> known
> >> var-covariance matrix of the within-study dependence, but it seemed
> like
> >> the R argument is a easier solution (I may be wrong though). Below
> >> follow code illustrating my problem using the dat.berkey1998 example.
> >>
> >> Cheers
> >>
> >> Gustaf
> >>
> >> # Estimate correlation between two response variables
> >> # with within-study dependence
> >> library(metafor)
> >>
> >> # Make up an example based on the berkey1998 data.
> >> # Multiple outcomes (multiple treatments)
> >> # within each study, for each response variable, are created.
> >> # Covariances between response variables (within studies) are unknown.
> >> dat <- get(data(dat.berkey1998))
> >> st.vcov <- dat[, c("v1i", "v2i")] # save vcov matrices to add later
> >> dat <- rbind(dat, dat)
> >> dat <- dat[order(dat$trial, dat$outcome),] # fix order
> >> dat[,c("v1i", "v2i")] <- rbind(st.vcov,st.vcov) # put back matrices
> >> dat$trial.treat <-paste(rep(1:2, nrow(dat)/2), dat$trial, sep="_") #
> id
> >> for treatments within trials
> >>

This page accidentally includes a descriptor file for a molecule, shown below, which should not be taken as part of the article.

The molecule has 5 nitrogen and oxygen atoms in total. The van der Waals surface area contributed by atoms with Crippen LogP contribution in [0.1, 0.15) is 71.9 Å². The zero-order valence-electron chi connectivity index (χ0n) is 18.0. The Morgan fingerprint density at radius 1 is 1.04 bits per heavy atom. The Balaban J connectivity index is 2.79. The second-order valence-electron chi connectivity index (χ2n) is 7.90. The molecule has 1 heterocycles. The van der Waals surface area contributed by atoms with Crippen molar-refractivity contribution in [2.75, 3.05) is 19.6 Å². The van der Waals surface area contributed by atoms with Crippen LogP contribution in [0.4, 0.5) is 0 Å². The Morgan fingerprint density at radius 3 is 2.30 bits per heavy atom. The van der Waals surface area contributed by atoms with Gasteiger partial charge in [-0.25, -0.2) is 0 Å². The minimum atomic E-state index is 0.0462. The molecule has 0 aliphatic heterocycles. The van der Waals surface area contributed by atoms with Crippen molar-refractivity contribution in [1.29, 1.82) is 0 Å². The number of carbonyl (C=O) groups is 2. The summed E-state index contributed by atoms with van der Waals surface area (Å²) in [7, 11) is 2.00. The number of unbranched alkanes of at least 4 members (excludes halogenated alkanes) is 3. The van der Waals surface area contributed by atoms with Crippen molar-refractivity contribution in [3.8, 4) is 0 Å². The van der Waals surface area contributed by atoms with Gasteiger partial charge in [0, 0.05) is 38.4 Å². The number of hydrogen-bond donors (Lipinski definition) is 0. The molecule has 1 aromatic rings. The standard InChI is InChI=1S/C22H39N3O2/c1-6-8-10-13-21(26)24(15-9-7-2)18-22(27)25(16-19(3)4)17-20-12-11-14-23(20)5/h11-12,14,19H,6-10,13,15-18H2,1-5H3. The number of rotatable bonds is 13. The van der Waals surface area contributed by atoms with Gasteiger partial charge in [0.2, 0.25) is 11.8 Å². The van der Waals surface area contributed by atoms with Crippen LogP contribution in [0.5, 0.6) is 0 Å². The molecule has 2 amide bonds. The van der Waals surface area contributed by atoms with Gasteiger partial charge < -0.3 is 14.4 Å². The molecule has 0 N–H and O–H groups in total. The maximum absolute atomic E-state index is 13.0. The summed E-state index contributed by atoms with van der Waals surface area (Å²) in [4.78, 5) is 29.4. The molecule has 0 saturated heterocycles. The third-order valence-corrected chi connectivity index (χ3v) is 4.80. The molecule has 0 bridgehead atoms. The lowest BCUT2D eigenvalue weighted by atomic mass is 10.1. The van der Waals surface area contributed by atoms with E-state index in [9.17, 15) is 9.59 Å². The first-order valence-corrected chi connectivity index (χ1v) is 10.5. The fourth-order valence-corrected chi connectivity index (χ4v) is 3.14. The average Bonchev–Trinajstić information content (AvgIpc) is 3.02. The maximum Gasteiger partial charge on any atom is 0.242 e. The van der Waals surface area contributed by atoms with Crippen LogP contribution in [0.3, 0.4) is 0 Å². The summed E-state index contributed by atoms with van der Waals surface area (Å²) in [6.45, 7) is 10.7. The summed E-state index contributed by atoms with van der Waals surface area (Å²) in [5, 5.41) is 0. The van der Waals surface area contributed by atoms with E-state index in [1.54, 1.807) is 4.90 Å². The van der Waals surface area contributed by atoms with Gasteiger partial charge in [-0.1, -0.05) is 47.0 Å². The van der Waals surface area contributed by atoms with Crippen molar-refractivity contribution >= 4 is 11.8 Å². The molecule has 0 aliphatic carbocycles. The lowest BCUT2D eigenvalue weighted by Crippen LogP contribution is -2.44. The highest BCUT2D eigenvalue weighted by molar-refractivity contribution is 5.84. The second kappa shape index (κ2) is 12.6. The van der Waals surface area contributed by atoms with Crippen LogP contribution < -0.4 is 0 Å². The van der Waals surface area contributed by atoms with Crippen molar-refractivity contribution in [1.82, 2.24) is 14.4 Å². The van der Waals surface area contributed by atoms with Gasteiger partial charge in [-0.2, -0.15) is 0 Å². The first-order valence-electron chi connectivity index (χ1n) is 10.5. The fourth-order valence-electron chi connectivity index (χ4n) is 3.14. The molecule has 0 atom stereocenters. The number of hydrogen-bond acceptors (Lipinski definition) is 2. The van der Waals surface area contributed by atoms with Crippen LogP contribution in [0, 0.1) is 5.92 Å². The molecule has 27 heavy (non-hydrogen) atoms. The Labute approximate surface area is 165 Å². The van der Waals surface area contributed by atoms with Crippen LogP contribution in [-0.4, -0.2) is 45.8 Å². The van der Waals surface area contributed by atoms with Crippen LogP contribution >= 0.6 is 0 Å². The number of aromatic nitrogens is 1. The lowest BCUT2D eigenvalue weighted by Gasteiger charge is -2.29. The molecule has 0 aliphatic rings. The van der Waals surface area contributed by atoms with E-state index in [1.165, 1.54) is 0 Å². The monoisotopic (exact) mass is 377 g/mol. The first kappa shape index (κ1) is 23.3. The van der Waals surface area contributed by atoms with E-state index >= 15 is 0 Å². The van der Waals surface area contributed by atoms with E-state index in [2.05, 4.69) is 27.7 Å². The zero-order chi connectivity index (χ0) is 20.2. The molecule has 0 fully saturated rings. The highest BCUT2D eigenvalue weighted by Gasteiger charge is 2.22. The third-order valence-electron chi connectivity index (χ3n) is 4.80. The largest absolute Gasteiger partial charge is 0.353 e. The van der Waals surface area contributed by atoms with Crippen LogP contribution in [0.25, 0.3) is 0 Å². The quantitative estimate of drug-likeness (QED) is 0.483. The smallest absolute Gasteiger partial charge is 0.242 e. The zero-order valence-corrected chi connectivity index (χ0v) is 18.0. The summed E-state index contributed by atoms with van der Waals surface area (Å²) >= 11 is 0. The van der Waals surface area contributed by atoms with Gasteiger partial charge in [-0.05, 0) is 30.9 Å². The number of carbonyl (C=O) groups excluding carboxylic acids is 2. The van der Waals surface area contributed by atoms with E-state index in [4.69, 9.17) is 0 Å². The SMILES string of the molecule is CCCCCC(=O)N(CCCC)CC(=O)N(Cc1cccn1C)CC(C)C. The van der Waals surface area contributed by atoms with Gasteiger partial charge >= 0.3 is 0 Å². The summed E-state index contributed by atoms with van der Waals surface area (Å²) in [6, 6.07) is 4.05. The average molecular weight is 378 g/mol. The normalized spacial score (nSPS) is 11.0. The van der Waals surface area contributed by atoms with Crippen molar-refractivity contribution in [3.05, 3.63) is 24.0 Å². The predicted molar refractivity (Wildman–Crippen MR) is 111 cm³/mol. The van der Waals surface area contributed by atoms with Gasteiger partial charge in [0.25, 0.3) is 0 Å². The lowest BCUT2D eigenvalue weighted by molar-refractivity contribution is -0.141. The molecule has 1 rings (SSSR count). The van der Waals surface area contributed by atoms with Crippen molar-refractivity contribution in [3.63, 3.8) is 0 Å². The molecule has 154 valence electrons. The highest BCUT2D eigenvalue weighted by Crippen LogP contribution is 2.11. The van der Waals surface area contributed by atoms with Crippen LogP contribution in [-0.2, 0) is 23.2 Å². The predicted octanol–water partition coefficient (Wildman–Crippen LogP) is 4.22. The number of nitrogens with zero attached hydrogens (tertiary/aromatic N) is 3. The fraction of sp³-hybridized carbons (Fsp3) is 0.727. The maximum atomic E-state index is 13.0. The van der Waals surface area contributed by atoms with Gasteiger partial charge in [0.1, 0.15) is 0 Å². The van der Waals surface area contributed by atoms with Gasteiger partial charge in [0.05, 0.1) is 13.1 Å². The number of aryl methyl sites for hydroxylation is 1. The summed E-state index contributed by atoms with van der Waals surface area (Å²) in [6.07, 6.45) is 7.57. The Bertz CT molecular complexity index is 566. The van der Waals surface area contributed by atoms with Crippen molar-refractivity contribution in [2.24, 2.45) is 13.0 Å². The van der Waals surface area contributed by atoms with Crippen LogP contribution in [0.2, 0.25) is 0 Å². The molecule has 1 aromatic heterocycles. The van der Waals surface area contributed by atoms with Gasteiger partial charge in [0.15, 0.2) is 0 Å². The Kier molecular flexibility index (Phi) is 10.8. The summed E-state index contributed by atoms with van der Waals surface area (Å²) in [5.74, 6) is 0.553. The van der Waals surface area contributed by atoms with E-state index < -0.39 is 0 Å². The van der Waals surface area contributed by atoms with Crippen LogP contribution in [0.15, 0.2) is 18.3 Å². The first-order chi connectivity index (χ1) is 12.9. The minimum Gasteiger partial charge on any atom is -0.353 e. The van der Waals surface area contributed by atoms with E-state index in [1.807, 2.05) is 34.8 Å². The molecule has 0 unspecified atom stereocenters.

> >> # Covariances within studies, for each response variable, is known.
> >> Hence, a
> >> # varcov-matrix for each study and response, can be made and added as
> >> blocks
> >> # in a large varcov-matrix for the data set.
> >> # First a within-study dependence dummy must be added
> >> dat$stud.unit <- interaction(dat$trial, dat$outcome) # within-trial
> >> dependence dummy
> >> # Put together known varcov matrix
> >> V <- bldiag(lapply(split(dat[,c("v1i", "v2i")], dat$stud.unit),
> >> as.matrix))
> >>
> >> # plot relationship between response variables
> >> dat.wide <- reshape(dat, direction="wide", v.names = "yi", timevar =
> >> "outcome", idvar = "trial.treat")
> >> plot(yi.AL ~yi.PD, dat.wide)
> >> cor(dat.wide$yi.AL, dat.wide$yi.PD)
> >> # r = 0.39, if using the study outcomes ignoring all
> >> dependence/uncertainty.
> >>
> >> # Run analysis
> >> res <- rma.mv(yi, V, mods = ~ outcome - 1,
> >> random = ~ outcome | trial,
> >> struct="UN", data=dat, method="REML")
> >> print(res, digits=3)
> >> # correlation = 0.51, when accounting for dependence etc. But, y1 and
> y2
> >> are assumed to be independent
> >> # within each study. How to perform sensitivity analyses by adding
> >> different values
> >> # on this within-study correlation between the two response variables?
> >>
> >> --
> >> Gustaf Granath (PhD)
> >> Post doc
> >> Swedish University of Agricultural Sciences
> >> Department of Ecology